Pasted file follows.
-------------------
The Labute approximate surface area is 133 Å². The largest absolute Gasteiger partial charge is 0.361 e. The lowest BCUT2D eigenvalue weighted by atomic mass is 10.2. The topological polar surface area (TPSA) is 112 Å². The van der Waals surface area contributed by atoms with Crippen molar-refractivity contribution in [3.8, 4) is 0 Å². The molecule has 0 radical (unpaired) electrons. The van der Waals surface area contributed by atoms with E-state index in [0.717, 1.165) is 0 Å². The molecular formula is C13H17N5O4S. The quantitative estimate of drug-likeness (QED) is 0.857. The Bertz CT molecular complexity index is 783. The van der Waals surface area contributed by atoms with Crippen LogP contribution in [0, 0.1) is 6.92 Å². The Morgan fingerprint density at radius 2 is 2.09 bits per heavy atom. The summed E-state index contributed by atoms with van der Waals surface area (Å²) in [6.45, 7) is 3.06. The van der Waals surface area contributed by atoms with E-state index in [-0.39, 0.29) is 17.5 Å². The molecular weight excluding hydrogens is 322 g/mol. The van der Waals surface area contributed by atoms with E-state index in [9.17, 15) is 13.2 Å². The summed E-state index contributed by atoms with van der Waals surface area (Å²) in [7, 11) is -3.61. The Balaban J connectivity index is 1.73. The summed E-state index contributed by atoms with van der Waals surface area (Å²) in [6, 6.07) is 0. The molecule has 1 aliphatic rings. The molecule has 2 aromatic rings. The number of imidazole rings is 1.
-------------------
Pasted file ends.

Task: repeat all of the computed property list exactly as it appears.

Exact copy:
The Labute approximate surface area is 133 Å². The largest absolute Gasteiger partial charge is 0.361 e. The lowest BCUT2D eigenvalue weighted by atomic mass is 10.2. The topological polar surface area (TPSA) is 112 Å². The van der Waals surface area contributed by atoms with Crippen molar-refractivity contribution in [3.8, 4) is 0 Å². The molecule has 0 radical (unpaired) electrons. The van der Waals surface area contributed by atoms with E-state index in [0.717, 1.165) is 0 Å². The molecular formula is C13H17N5O4S. The quantitative estimate of drug-likeness (QED) is 0.857. The Bertz CT molecular complexity index is 783. The van der Waals surface area contributed by atoms with Crippen LogP contribution in [0, 0.1) is 6.92 Å². The Morgan fingerprint density at radius 2 is 2.09 bits per heavy atom. The summed E-state index contributed by atoms with van der Waals surface area (Å²) in [6.45, 7) is 3.06. The van der Waals surface area contributed by atoms with E-state index in [-0.39, 0.29) is 17.5 Å². The molecular weight excluding hydrogens is 322 g/mol. The van der Waals surface area contributed by atoms with E-state index in [9.17, 15) is 13.2 Å². The summed E-state index contributed by atoms with van der Waals surface area (Å²) in [7, 11) is -3.61. The Balaban J connectivity index is 1.73. The summed E-state index contributed by atoms with van der Waals surface area (Å²) in [6, 6.07) is 0. The molecule has 1 aliphatic rings. The molecule has 2 aromatic rings. The number of imidazole rings is 1.